Any market that ends up with a single dominant service provider is considered to be problematic when viewed through the lens of traditional competition jurisprudence. The primary purpose of competition law is to maximize consumer welfare, and the starting presumption has always been that monopolies lead to high prices and unfair and restrictive behaviours which adversely impact the customer.

By regulating competition in the supply market, the law seeks to ensure that customers always benefit from lower prices and better services.

However, none of this seems to apply to internet platforms. On the contrary, aggregator markets demonstrate characteristics that fly right in the face of our traditional understanding of the effect that monopolies have on consumers.

Let’s say there are two competing food delivery platforms in the market and restaurants are free to list on both. Once a restaurant notices that the majority of its delivery requests come from a given platform, it will focus its efforts on improving its ratings on that platform, sometimes ignoring the other platform on which it is also listed. On the other hand, as restaurants contend for the top rankings on the leading platform, customers start benefitting from higher quality services and an improved selection until, they gradually stop using any other platform.

As more suppliers aggregate on the leading platform, they will be under increasing pressure to improve their internal efficiencies, as the brutal economics of online markets makes it easy for consumers to shift allegiance at the drop of a hat. By taking distribution out of the control of the suppliers of services, aggregator platforms have given some power back to the customer, allowing them to determine—with minimum friction—which supplier they prefer. This forces suppliers to stay on their toes, constantly responding to customer complaints and tweaking their product offerings and delivery times to make sure that the customer is always kept happy.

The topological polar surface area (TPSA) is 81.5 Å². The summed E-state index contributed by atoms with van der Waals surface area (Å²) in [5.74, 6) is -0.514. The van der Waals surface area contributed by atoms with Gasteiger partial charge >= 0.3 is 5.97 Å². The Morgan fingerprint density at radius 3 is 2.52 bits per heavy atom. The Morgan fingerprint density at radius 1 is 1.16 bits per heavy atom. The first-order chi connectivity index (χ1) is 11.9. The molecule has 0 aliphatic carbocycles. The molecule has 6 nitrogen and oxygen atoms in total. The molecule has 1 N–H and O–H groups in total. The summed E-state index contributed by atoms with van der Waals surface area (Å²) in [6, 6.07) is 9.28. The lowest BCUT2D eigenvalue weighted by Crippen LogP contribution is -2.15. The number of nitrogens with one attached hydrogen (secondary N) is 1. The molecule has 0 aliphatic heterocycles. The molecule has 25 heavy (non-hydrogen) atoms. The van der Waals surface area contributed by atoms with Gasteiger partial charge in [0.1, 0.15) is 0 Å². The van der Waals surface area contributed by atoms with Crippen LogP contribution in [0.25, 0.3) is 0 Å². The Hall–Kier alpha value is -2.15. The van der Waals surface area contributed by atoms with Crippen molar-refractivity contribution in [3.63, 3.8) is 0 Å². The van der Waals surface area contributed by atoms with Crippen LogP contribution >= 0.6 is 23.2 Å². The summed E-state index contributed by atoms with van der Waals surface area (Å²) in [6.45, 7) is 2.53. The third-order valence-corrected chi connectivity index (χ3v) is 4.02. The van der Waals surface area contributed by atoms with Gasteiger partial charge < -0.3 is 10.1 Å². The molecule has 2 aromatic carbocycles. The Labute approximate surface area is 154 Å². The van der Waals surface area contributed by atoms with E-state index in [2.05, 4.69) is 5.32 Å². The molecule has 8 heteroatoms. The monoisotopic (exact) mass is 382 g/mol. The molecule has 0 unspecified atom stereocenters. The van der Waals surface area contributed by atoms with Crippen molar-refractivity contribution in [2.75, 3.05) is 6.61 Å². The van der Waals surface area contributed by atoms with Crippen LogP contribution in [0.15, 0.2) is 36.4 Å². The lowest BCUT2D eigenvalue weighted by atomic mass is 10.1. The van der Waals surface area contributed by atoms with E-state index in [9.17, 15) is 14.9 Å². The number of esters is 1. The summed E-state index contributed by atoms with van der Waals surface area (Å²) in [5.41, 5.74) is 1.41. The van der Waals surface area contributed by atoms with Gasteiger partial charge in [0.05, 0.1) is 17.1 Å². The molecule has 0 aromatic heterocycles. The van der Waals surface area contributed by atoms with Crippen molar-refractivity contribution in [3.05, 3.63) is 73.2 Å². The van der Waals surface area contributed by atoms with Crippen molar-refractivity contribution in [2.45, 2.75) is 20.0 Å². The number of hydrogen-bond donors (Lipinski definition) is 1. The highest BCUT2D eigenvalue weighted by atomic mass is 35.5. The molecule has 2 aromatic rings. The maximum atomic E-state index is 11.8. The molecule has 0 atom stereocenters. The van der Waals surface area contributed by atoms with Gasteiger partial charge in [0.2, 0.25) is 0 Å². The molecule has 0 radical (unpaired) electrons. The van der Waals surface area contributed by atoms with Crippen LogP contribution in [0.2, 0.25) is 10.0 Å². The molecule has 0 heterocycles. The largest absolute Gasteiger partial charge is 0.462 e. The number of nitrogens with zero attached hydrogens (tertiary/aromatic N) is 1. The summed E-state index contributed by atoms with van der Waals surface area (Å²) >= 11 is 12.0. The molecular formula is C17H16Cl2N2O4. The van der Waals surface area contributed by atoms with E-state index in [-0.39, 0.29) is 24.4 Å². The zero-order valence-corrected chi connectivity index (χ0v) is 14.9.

The shoe is now clearly on the other foot. Suppliers have hitherto had the upper hand by virtue of their ability to control the distribution of their services. Internet platforms have put customers in the driver’s seat, giving them the ability to force suppliers to improve their game in order to stay relevant in the market.

In certain segments, this flip in market dynamics has already begun to take its toll. As small restaurants and other service providers are beginning to see a dramatic dip in sales, they struggle to keep up with the demands of the new online-only market that they find themselves in.

In this aggressive new digitized world, it may not be the customers that need protection, but the suppliers.

If things continue in this direction, we may well have to look towards regulation for the protection of market participants on the other end of the spectrum.